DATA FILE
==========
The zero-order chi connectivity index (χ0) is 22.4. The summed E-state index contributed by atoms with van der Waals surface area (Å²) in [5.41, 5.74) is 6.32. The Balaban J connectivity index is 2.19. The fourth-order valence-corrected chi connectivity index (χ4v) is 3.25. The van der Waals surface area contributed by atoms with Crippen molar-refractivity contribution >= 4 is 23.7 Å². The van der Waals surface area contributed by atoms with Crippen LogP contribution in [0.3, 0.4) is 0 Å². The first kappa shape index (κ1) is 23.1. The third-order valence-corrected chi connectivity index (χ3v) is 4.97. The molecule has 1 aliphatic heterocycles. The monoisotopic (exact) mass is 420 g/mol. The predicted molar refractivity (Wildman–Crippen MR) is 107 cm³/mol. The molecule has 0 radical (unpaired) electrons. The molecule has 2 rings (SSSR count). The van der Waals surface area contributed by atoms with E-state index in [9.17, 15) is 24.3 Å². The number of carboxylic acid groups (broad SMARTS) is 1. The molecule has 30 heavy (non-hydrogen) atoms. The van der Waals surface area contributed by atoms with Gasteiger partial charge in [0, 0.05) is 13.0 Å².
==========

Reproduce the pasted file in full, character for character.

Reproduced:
The zero-order chi connectivity index (χ0) is 22.4. The summed E-state index contributed by atoms with van der Waals surface area (Å²) in [5.41, 5.74) is 6.32. The Balaban J connectivity index is 2.19. The fourth-order valence-corrected chi connectivity index (χ4v) is 3.25. The van der Waals surface area contributed by atoms with Crippen molar-refractivity contribution >= 4 is 23.7 Å². The van der Waals surface area contributed by atoms with Crippen LogP contribution in [0.3, 0.4) is 0 Å². The first kappa shape index (κ1) is 23.1. The third-order valence-corrected chi connectivity index (χ3v) is 4.97. The molecule has 1 aliphatic heterocycles. The monoisotopic (exact) mass is 420 g/mol. The predicted molar refractivity (Wildman–Crippen MR) is 107 cm³/mol. The molecule has 0 radical (unpaired) electrons. The molecule has 2 rings (SSSR count). The van der Waals surface area contributed by atoms with E-state index in [9.17, 15) is 24.3 Å². The number of carboxylic acid groups (broad SMARTS) is 1. The molecule has 30 heavy (non-hydrogen) atoms. The van der Waals surface area contributed by atoms with Gasteiger partial charge in [0, 0.05) is 13.0 Å².